• A method and system of memory management includes dual buffer rings, each of which has descriptors identifying addresses of a memory space, referred to as buffers, in which portions of data packets are stored. The header segment of each data packet is stored in a first set of a plurality of buffers, and the portion of the payload segment that does not fit among the buffers of the first set is stored in the buffers of a second set of the plurality of buffers. To that end, the method includes defining a plurality of buffers; establishing a first buffer ring having a plurality of descriptors identifying a first set of the plurality of buffers, with the buffers of the first set having a first size; and defining a second buffer ring having a plurality of identifiers identifying a second set of buffers, with the buffers of the second set having a second size that is different from the first size. The system includes a memory space having first and second buffer rings with a plurality of descriptors, a first sub-group of which is contained in the first buffer ring and identifies a first set of the plurality of buffers, and a second sub-group of which is contained in the second buffer ring and identifies a second set of buffers; and a communication driver to associate the first and second sets of buffers with the first and second buffer rings so that each of the buffers of the first set has a size that is different from the size of each of the buffers of the second set. A network interface is in data communication with the communication driver; the network interface is connected to receive a data packet having a header segment and a payload segment and records, in a first descriptor of the second buffer ring, a location of the payload segment and records, in a first descriptor of the first ring, a location of the header segment and information corresponding to the first descriptor of the second buffer ring. These and other embodiments are described more fully below.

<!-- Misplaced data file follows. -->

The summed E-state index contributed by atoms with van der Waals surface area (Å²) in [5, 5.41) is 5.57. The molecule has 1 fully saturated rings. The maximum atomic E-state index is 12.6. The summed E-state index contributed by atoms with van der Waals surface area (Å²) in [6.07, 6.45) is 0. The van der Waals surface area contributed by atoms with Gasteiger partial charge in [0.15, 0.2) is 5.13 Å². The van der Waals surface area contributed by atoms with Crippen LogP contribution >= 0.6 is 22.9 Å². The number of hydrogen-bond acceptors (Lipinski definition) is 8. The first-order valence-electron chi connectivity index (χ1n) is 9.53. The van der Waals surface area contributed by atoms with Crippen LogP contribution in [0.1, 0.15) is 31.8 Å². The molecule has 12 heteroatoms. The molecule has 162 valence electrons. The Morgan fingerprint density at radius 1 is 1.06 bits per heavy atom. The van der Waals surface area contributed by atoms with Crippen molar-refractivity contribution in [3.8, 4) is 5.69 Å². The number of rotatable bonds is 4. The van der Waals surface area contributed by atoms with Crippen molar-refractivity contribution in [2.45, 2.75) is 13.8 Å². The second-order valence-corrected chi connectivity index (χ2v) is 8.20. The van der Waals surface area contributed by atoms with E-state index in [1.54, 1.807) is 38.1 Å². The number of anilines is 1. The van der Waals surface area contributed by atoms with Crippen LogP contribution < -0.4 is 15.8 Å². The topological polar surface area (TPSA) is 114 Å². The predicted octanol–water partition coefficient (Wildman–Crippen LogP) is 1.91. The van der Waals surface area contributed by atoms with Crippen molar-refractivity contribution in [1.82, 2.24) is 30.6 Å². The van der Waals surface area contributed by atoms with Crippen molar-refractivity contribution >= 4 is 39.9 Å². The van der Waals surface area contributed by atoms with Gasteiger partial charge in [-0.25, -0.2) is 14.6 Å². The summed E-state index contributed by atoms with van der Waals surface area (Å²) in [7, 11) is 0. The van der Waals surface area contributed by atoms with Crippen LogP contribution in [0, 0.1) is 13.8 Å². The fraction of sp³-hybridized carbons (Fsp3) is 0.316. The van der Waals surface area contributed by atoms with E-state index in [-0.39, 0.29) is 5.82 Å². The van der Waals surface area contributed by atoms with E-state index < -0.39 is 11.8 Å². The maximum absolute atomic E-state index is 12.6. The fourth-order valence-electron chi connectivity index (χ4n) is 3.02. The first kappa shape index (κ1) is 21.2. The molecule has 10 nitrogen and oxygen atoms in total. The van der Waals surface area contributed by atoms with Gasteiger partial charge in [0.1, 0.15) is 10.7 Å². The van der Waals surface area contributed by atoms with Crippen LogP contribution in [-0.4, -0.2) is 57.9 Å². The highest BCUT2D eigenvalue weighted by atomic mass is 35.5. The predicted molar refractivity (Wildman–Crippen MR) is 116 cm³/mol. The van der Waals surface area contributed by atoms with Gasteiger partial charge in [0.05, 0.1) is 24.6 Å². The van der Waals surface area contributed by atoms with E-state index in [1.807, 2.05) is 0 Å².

• BRIEF DESCRIPTION OF THE DRAWINGS
  • FIG. 1 is a block diagram of a computer network in which the present invention may be practiced;
  • FIG. 2 is a block diagram of an example of a computing system employed in the computer network shown in FIG. 1, in accordance with the present invention;
  • FIG. 3 illustrates a simplified plan view of an Ethernet frame in accordance with the present invention;
  • FIG. 4 is a simplified plan view of a mapping of memory space, shown in FIG. 2, in accordance with the present invention;
  • FIG. 5 is a simplified plan view of an example of a descriptor used in memory space, shown in FIG. 2, in accordance with the present invention;